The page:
Many American companies looking to increase sales and achieve growth targets consider expanding the reach of their product lines to other countries. However, expansion on a global scale often requires much trial and error as English-speaking companies try to market their goods to a foreign audience. In order to ease this process, localization experts are often hired to "localize" or change advertisements in order to make them more culturally relevant to consumers. Because the field of localization is relatively new, there is little research done on the degree and extent to which advertisements are localized. The purpose of this study is to explore the cultural differences in advertising between Russia and the United States of America. Two different samples of print magazine advertisements were taken from beauty magazines published in Russia and America to determine how much, if any, localization is occurring in Russian media. In order to compare the different advertising strategies of Russia and the United States, 235 non-localized Russian advertisements and 128 localized advertisements were coded for several different pragmatic features that Simpson (2001) included in his "reason" and "tickle" advertising framework. The results were then analyzed through content analysis and Chi-square statistics to find what pragmatic features are characteristic of localized and non-localized Russian ads. The study found that non-localized Russian advertising places more emphasis on reason-based persuasion strategies—most notably celebrity endorsement and extensive listing of reasons to buy a particular product. Localized Russian advertising, in contrast, uses more tickle-based persuasion tactics such as metaphor and implicature. 80% of localized Russian advertisements had little to no change in their advertising text from the English version of the advertisements, which means that the rate of localization in Russian advertising is currently low. Low rates of localization and differing persuasive techniques among the two samples signify the need for better cultural awareness in international marketing campaigns.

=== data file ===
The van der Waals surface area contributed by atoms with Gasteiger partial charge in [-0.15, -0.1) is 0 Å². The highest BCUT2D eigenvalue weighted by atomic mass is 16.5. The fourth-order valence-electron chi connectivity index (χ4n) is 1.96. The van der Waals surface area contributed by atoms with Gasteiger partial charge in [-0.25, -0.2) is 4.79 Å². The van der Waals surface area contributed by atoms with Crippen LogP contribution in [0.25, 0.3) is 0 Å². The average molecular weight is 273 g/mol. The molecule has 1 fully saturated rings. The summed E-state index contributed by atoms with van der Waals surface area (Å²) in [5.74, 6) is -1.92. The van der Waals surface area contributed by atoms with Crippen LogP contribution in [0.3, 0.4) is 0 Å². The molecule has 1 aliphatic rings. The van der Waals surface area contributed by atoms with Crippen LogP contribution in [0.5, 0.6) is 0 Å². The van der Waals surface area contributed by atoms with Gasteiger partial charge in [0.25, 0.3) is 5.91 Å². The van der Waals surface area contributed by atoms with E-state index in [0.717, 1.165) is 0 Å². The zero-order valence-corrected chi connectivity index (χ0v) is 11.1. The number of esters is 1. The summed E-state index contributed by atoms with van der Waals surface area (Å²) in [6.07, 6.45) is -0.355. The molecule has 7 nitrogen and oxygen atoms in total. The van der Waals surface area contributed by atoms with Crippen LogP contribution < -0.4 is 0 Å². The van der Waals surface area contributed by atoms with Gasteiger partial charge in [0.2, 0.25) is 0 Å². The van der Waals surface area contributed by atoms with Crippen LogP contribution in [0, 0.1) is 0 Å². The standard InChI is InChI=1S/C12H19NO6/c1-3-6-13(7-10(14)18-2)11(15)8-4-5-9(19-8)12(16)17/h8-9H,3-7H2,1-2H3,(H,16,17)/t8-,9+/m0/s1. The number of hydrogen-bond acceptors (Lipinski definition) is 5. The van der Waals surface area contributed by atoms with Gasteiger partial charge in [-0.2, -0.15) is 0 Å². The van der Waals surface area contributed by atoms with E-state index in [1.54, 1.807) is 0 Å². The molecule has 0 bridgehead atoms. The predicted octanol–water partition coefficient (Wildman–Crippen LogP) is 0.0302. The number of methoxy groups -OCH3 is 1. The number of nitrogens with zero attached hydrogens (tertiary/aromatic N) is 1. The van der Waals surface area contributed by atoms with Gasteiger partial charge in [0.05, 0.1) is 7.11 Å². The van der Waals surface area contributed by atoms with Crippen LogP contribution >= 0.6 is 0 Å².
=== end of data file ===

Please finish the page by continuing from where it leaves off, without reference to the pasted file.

College and Department
Humanities; Linguistics and English Language
BYU ScholarsArchive Citation
Furner, Emily Kay, "Cultural Differences in Russian and English Magazine Advertising: A Pragmatic Approach" (2018). Theses and Dissertations. 6730.
content analysis, pragmatics, reason and tickle advertising, localization, discourse variables, persuasion, conjunctive adjuncts, politeness, Gricean maxims, implicature, Russian, magazines, advertising culture, cultural dimensions